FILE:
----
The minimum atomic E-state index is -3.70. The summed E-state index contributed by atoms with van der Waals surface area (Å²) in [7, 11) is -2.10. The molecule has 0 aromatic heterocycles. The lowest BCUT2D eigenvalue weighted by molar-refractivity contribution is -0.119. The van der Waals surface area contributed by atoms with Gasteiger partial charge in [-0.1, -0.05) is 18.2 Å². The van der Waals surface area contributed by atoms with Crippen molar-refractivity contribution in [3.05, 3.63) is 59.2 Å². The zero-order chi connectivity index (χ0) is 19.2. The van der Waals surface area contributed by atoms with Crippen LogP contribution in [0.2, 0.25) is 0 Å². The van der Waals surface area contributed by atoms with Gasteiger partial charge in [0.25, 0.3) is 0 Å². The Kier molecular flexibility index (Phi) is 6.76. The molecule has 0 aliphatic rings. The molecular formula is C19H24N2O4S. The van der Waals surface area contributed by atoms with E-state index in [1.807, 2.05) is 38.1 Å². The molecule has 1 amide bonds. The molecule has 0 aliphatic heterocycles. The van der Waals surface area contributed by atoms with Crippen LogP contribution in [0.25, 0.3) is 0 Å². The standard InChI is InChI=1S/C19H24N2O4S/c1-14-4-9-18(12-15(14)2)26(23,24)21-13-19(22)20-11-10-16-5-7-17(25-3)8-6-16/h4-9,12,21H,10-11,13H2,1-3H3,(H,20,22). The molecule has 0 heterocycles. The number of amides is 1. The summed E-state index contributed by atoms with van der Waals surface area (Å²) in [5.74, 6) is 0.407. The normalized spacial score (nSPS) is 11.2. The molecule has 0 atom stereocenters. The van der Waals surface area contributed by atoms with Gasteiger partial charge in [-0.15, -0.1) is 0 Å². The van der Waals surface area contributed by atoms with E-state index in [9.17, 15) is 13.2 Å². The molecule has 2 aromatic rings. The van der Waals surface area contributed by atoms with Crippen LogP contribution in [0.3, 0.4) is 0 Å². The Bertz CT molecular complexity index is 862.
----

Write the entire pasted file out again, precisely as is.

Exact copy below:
The minimum atomic E-state index is -3.70. The summed E-state index contributed by atoms with van der Waals surface area (Å²) in [7, 11) is -2.10. The molecule has 0 aromatic heterocycles. The lowest BCUT2D eigenvalue weighted by molar-refractivity contribution is -0.119. The van der Waals surface area contributed by atoms with Gasteiger partial charge in [-0.1, -0.05) is 18.2 Å². The van der Waals surface area contributed by atoms with Crippen molar-refractivity contribution in [3.05, 3.63) is 59.2 Å². The zero-order chi connectivity index (χ0) is 19.2. The van der Waals surface area contributed by atoms with Crippen LogP contribution in [0.2, 0.25) is 0 Å². The van der Waals surface area contributed by atoms with Gasteiger partial charge in [0.25, 0.3) is 0 Å². The Kier molecular flexibility index (Phi) is 6.76. The molecule has 0 aliphatic rings. The molecular formula is C19H24N2O4S. The van der Waals surface area contributed by atoms with E-state index in [1.807, 2.05) is 38.1 Å². The molecule has 1 amide bonds. The molecule has 0 aliphatic heterocycles. The van der Waals surface area contributed by atoms with Crippen LogP contribution in [0.25, 0.3) is 0 Å². The standard InChI is InChI=1S/C19H24N2O4S/c1-14-4-9-18(12-15(14)2)26(23,24)21-13-19(22)20-11-10-16-5-7-17(25-3)8-6-16/h4-9,12,21H,10-11,13H2,1-3H3,(H,20,22). The molecule has 0 heterocycles. The number of amides is 1. The summed E-state index contributed by atoms with van der Waals surface area (Å²) in [5.74, 6) is 0.407. The normalized spacial score (nSPS) is 11.2. The molecule has 0 atom stereocenters. The van der Waals surface area contributed by atoms with Gasteiger partial charge in [-0.15, -0.1) is 0 Å². The van der Waals surface area contributed by atoms with E-state index in [9.17, 15) is 13.2 Å². The molecule has 2 aromatic rings. The van der Waals surface area contributed by atoms with Crippen LogP contribution in [0.3, 0.4) is 0 Å². The Bertz CT molecular complexity index is 862.